Global container flows are collapsing as warehouses are already full of goods

As brands and retailers stockpile vast inventories, demand for retail orders, shipping containers and ship crossings has all fallen, according to a Market Forecaster report from logistics technology provider Container xChange.

And with containers no longer in hot demand, storage depots will suffer the brunt of a container surplus well into 2023, before demand eventually recovers over the long term, the German company said. Meanwhile, container owners are likely to face hikes in container storage fees to prevent longer stays in the overcrowded depots, Container xChange warns.

“There simply isn’t enough depot space to accommodate all the containers,” said Christian Roeloffs, co-founder and CEO of Container xChange, in a press release. “With the further release of container inventories onto the market (e.g. from the sale of leased fleets), the pressure on the depots will continue to increase in the coming months. This will be a major challenge for some and a competitive advantage for others in the industry, particularly in China due to the repositioning of empty containers there.”

One of the factors complicating these market conditions is the flattening curve of the 2022 peak season as orders have been spread over an increasing number of shopping weeks. This novel post-pandemic pattern has made retailers and companies more cautious in their inventory management strategy as they adapt to the shorter cargo delivery cycle, said Johannes Schlingmeier, co-founder and CEO of Container xChange, in a press release.

“There are enough stocks at the dealers,” said Schlingmeier. “Once these stocks are depleted in North America and Europe, companies will start ordering again and demand for shipping capacity will increase again. This will not go back to the peak pandemic level, but certainly will go back to the long-term average uptrend. What has happened now is that cargo is “on time” again and therefore you will see a slowdown in new orders as companies adjust to these more efficient turnaround times in ocean freight delivery.”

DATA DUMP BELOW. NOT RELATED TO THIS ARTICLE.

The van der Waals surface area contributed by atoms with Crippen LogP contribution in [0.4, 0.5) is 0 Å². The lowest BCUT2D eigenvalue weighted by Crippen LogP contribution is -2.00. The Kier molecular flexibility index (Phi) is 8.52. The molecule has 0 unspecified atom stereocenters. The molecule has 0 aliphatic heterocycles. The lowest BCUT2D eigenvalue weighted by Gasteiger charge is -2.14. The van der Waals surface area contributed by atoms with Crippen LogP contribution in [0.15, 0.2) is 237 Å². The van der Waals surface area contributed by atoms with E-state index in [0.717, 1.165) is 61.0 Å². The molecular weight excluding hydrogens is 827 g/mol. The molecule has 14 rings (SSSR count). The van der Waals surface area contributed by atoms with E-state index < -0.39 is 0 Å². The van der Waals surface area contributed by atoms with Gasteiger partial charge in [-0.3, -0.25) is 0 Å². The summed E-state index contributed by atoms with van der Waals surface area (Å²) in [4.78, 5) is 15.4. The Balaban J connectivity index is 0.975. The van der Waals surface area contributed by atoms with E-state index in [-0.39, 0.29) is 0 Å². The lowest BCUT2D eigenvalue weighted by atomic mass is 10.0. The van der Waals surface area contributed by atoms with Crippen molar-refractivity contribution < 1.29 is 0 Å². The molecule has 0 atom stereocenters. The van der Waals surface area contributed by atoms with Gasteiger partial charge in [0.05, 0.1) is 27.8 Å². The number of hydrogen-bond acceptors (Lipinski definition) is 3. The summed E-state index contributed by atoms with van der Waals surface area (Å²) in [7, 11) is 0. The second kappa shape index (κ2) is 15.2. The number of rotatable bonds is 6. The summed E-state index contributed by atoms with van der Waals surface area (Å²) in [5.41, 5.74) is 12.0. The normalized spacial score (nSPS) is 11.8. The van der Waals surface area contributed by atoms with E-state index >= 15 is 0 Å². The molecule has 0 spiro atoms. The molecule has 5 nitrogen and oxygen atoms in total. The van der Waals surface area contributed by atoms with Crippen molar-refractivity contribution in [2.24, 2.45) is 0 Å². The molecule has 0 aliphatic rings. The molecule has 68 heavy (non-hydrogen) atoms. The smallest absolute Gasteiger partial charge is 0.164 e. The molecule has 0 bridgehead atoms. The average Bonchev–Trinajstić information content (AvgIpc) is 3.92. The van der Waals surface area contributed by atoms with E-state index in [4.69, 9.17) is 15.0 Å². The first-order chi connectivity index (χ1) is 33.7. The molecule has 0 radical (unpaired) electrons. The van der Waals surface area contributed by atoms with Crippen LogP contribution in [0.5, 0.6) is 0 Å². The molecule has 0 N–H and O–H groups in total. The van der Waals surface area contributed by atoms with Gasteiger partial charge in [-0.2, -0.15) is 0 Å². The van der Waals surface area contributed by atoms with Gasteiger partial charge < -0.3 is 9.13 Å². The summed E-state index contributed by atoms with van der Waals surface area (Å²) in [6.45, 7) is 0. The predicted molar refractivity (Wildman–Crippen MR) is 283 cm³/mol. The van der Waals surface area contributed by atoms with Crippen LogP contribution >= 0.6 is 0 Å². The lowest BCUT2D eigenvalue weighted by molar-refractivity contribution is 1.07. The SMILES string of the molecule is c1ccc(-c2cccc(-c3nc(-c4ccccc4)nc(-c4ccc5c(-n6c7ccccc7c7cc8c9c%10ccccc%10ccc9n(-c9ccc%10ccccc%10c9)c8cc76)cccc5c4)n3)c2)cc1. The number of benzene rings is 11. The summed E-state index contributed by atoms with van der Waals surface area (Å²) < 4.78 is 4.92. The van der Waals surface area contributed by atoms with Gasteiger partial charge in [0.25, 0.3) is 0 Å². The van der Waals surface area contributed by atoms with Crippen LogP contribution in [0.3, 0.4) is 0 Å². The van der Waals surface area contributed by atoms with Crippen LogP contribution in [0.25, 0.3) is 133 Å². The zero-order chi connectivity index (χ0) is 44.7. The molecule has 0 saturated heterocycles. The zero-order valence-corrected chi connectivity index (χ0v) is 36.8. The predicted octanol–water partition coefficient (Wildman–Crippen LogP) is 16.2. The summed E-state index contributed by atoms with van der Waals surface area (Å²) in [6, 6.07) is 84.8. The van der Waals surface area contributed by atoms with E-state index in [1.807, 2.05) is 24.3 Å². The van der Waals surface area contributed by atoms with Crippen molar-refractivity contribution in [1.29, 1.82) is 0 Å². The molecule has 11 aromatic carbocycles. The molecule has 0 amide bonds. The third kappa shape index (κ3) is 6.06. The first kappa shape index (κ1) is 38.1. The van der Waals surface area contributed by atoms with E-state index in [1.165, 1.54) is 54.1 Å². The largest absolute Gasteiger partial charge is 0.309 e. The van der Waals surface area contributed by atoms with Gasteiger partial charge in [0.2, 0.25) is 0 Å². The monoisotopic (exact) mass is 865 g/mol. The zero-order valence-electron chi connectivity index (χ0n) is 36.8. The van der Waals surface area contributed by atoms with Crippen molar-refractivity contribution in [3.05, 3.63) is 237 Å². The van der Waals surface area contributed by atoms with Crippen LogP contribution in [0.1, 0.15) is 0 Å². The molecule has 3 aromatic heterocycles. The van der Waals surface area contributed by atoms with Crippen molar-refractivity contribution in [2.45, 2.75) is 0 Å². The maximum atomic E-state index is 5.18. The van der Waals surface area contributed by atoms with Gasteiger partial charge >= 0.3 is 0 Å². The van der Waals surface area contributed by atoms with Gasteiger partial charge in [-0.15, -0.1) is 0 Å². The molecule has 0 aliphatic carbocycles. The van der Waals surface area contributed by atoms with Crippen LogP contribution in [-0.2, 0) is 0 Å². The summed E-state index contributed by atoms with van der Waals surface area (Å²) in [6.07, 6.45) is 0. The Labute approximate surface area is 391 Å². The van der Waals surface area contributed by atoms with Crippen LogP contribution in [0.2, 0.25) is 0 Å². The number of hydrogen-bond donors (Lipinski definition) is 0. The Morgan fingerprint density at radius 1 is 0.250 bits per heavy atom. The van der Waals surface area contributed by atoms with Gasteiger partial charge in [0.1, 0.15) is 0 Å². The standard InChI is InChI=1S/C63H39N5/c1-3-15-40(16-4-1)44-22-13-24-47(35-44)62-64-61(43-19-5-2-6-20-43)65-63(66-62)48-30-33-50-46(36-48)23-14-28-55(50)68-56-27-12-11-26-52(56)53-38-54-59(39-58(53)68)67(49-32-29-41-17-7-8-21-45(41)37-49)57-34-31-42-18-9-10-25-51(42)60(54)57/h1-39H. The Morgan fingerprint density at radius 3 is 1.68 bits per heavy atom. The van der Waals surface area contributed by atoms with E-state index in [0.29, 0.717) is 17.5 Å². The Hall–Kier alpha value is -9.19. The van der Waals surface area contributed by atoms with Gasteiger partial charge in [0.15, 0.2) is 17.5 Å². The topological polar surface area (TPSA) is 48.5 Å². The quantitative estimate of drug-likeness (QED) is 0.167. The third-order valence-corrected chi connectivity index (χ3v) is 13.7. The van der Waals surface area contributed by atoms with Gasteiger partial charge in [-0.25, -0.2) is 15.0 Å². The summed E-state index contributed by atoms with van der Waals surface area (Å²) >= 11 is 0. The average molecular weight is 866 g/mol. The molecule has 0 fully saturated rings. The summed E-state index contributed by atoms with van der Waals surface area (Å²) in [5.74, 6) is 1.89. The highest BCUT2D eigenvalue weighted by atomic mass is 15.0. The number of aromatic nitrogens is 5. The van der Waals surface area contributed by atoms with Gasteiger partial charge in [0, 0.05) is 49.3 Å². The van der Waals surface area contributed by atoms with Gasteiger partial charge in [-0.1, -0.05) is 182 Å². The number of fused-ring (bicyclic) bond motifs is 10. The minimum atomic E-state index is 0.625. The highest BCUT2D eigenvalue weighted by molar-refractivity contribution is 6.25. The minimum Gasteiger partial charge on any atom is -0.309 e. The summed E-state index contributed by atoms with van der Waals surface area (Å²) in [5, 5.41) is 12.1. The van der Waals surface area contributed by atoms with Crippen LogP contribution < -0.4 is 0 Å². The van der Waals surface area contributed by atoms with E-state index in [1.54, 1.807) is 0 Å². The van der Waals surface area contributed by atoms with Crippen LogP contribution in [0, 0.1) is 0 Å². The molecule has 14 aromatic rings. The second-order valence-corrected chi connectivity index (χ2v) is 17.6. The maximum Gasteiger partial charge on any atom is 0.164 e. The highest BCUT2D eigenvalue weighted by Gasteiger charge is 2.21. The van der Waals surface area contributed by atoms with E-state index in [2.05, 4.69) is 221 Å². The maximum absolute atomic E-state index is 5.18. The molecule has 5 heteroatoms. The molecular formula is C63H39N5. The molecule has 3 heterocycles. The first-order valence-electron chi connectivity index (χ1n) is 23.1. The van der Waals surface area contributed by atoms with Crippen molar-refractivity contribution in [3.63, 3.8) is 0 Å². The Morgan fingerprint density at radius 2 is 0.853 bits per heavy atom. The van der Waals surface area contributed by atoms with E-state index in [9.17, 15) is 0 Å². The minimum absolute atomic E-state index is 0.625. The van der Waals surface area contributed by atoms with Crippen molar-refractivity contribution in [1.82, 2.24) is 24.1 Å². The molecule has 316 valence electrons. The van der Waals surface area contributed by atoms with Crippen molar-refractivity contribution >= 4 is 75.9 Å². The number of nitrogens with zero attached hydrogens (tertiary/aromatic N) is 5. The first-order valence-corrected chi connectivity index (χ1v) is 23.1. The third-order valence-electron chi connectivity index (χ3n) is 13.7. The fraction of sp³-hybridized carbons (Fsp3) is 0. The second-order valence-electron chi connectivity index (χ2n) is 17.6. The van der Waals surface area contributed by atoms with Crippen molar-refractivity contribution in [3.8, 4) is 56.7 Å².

The Container xChange report was supported by other statistics from across the logistics industry, including the Port of Savannah, which said a shift in consumer spending and inflationary pressures are expected to dampen demand for port services in the coming months. This “correction in the market” threw the facility’s container volumes down a notch in September, falling 7.6 percent from the same month last year.

Likewise, the Port of Oakland announced that its total loaded container volume decreased by 7.9% in September compared to September 2021, due to causes such as longer import hold times leading to port congestion, ongoing bottlenecks in the US West Coast supply chain and a lack of capacity suggests demand in the region’s warehouses.

And more broadly, the National Retail Federation said last week imports at the country’s major container ports are likely to slow further from records set earlier in the year as retailers worry about port congestion, port and railroad labor negotiations and other supply chain issues were already covered long before the holidays.

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